Pro-Russian separatists operating from the grounds of a church in Slavyansk also killed a member of the Ukrainian interior ministry’s special forces and seriously wounded two others in a mortar attack on Friday, Ukrainian officials said.
NATO said Tuesday it has suspended all cooperation with Russia over the Crimea crisis and questioned Moscow’s claim to have withdrawn troops from near the Ukrainian border, saying it could not confirm any pullback.
The Western alliance’s latest statements came as Moscow heaped even more pressure on Ukraine’s teetering economy with a painful gas-price hike, undermining what had been tentative signs of a calming in the worst East-West standoff since the Cold War.
Ukraine’s parliament met one of Moscow’s key demands by voting unanimously to disarm all self-defence groups that sprang up across the country during its political crisis, which first erupted in late November over the then-government’s decision to ditch a landmark EU alliance.
But tensions remained high more than two weeks after Moscow formally annexed Crimea, and NATO Secretary General Anders Fogh Rasmussen said the alliance was “suspending all practical cooperation with Russia, military and civilian”.
He added however that “diplomatic lines of communication” remained open.
Rasmussen warned he could not confirm Russia had pulled away from the Ukrainian border.
“This is not what we have seen,” he said as NATO foreign ministers gathered for two days of talks, including US Secretary of State John Kerry, who flew into Brussels between shuttle diplomacy stops in the Middle East.
Ukraine and the United States have accused Russia of massing thousands of troops near the border and have expressed concern that Moscow plans to seize southeastern parts of Ukraine that are home to large populations of ethnic Russians.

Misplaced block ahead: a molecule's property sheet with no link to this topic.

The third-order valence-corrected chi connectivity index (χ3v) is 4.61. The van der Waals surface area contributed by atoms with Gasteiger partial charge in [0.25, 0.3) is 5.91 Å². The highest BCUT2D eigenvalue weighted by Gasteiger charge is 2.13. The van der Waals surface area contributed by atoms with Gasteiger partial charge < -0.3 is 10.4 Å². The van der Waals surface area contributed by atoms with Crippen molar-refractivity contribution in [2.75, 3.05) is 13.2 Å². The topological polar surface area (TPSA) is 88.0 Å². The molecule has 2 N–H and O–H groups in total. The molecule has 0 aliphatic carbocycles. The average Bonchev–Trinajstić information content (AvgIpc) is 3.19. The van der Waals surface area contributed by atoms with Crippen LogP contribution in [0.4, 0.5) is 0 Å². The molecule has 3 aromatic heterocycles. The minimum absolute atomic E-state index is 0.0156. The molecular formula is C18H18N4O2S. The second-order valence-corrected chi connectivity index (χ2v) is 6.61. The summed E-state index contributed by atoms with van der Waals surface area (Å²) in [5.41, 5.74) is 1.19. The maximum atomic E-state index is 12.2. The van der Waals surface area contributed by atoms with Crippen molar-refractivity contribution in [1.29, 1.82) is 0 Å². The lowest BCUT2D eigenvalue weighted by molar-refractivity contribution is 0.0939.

German Chancellor Angela Merkel’s office said Russian President Vladimir Putin had personally informed her of the troop pullback in a telephone conversation and on Tuesday said she had “no reason” to doubt his word.
Ukraine also reported Monday that Russian troops were leaving the sensitive area, adding it appeared to coincide with a phone call that Putin had unexpectedly placed to US President Barack Obama on Friday.
With the assurances from Moscow, NATO stepped back from a floated idea to reinforce the alliance’s military presence in countries bordering Russia, preferring for now to suspend cooperation and give more time to talks.
“I think everybody realises that the best way forward is a political and diplomatic dialogue,” Rasmussen said, though he added NATO was “very determined to provide effective defence and protection of our allies”.
One counter-measure apparently off the table for now is the idea to set up permanent military bases in NATO countries bordering Russia.